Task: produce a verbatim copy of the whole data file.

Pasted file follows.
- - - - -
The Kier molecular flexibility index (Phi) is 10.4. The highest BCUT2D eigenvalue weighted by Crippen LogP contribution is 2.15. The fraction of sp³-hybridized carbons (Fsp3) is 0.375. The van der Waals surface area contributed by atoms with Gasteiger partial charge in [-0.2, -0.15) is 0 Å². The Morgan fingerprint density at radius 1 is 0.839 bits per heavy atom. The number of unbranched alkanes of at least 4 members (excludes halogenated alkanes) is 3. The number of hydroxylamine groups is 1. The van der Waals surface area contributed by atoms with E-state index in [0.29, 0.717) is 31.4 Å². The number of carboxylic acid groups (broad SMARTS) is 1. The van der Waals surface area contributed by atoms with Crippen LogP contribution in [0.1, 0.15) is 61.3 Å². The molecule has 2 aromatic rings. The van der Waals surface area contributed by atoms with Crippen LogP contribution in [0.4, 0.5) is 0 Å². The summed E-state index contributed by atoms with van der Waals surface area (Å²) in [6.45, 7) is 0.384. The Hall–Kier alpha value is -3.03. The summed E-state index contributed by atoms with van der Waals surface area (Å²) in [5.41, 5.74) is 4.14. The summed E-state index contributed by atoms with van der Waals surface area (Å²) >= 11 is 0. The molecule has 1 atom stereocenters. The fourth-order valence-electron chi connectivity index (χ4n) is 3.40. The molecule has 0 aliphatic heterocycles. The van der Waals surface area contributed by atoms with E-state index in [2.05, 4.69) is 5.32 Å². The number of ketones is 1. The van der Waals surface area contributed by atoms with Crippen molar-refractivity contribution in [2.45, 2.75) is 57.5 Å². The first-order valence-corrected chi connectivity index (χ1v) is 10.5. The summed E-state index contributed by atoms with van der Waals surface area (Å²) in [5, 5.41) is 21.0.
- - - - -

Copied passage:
The Kier molecular flexibility index (Phi) is 10.4. The highest BCUT2D eigenvalue weighted by Crippen LogP contribution is 2.15. The fraction of sp³-hybridized carbons (Fsp3) is 0.375. The van der Waals surface area contributed by atoms with Gasteiger partial charge in [-0.2, -0.15) is 0 Å². The Morgan fingerprint density at radius 1 is 0.839 bits per heavy atom. The number of unbranched alkanes of at least 4 members (excludes halogenated alkanes) is 3. The number of hydroxylamine groups is 1. The van der Waals surface area contributed by atoms with E-state index in [0.29, 0.717) is 31.4 Å². The number of carboxylic acid groups (broad SMARTS) is 1. The van der Waals surface area contributed by atoms with Crippen LogP contribution in [0.1, 0.15) is 61.3 Å². The molecule has 2 aromatic rings. The van der Waals surface area contributed by atoms with Crippen LogP contribution in [0.4, 0.5) is 0 Å². The summed E-state index contributed by atoms with van der Waals surface area (Å²) in [6.45, 7) is 0.384. The Hall–Kier alpha value is -3.03. The summed E-state index contributed by atoms with van der Waals surface area (Å²) in [5.41, 5.74) is 4.14. The summed E-state index contributed by atoms with van der Waals surface area (Å²) >= 11 is 0. The molecule has 1 atom stereocenters. The fourth-order valence-electron chi connectivity index (χ4n) is 3.40. The molecule has 0 aliphatic heterocycles. The van der Waals surface area contributed by atoms with E-state index in [2.05, 4.69) is 5.32 Å². The number of ketones is 1. The van der Waals surface area contributed by atoms with Crippen molar-refractivity contribution in [2.45, 2.75) is 57.5 Å². The first-order valence-corrected chi connectivity index (χ1v) is 10.5. The summed E-state index contributed by atoms with van der Waals surface area (Å²) in [5, 5.41) is 21.0.